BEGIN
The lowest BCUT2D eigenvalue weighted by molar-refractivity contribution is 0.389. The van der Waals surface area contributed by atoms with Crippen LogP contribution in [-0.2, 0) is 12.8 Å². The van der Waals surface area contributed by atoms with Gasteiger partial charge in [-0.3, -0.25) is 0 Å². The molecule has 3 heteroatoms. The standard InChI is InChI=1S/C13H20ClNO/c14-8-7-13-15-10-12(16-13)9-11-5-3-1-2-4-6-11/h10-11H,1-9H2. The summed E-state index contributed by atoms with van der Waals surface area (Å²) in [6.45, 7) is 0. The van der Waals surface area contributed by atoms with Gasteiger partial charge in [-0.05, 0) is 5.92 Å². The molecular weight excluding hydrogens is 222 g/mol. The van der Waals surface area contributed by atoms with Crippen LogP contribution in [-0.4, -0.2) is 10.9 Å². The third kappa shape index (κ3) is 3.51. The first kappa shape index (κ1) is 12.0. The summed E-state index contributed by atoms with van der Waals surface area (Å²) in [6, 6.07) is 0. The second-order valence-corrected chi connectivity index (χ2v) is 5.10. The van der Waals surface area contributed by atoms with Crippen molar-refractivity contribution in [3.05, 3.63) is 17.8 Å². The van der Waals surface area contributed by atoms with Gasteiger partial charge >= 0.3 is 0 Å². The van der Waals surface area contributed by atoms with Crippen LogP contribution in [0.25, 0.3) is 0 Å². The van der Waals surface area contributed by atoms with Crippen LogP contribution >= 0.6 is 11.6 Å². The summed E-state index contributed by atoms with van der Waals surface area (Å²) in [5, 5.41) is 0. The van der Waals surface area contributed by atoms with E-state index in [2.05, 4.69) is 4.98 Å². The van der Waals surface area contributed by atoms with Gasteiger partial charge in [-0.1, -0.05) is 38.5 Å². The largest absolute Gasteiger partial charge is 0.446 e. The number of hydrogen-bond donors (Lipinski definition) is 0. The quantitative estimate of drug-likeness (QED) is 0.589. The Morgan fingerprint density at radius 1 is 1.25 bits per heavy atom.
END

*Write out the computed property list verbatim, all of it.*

The lowest BCUT2D eigenvalue weighted by molar-refractivity contribution is 0.389. The van der Waals surface area contributed by atoms with Crippen LogP contribution in [-0.2, 0) is 12.8 Å². The van der Waals surface area contributed by atoms with Gasteiger partial charge in [-0.3, -0.25) is 0 Å². The molecule has 3 heteroatoms. The standard InChI is InChI=1S/C13H20ClNO/c14-8-7-13-15-10-12(16-13)9-11-5-3-1-2-4-6-11/h10-11H,1-9H2. The summed E-state index contributed by atoms with van der Waals surface area (Å²) in [6.45, 7) is 0. The van der Waals surface area contributed by atoms with Gasteiger partial charge in [-0.05, 0) is 5.92 Å². The molecular weight excluding hydrogens is 222 g/mol. The van der Waals surface area contributed by atoms with Crippen LogP contribution in [-0.4, -0.2) is 10.9 Å². The third kappa shape index (κ3) is 3.51. The first kappa shape index (κ1) is 12.0. The summed E-state index contributed by atoms with van der Waals surface area (Å²) in [6, 6.07) is 0. The second-order valence-corrected chi connectivity index (χ2v) is 5.10. The van der Waals surface area contributed by atoms with Crippen molar-refractivity contribution in [3.05, 3.63) is 17.8 Å². The van der Waals surface area contributed by atoms with Gasteiger partial charge >= 0.3 is 0 Å². The van der Waals surface area contributed by atoms with Crippen LogP contribution in [0.25, 0.3) is 0 Å². The van der Waals surface area contributed by atoms with Crippen LogP contribution >= 0.6 is 11.6 Å². The summed E-state index contributed by atoms with van der Waals surface area (Å²) in [5, 5.41) is 0. The van der Waals surface area contributed by atoms with E-state index in [2.05, 4.69) is 4.98 Å². The van der Waals surface area contributed by atoms with Gasteiger partial charge in [-0.1, -0.05) is 38.5 Å². The largest absolute Gasteiger partial charge is 0.446 e. The number of hydrogen-bond donors (Lipinski definition) is 0. The quantitative estimate of drug-likeness (QED) is 0.589. The Morgan fingerprint density at radius 1 is 1.25 bits per heavy atom.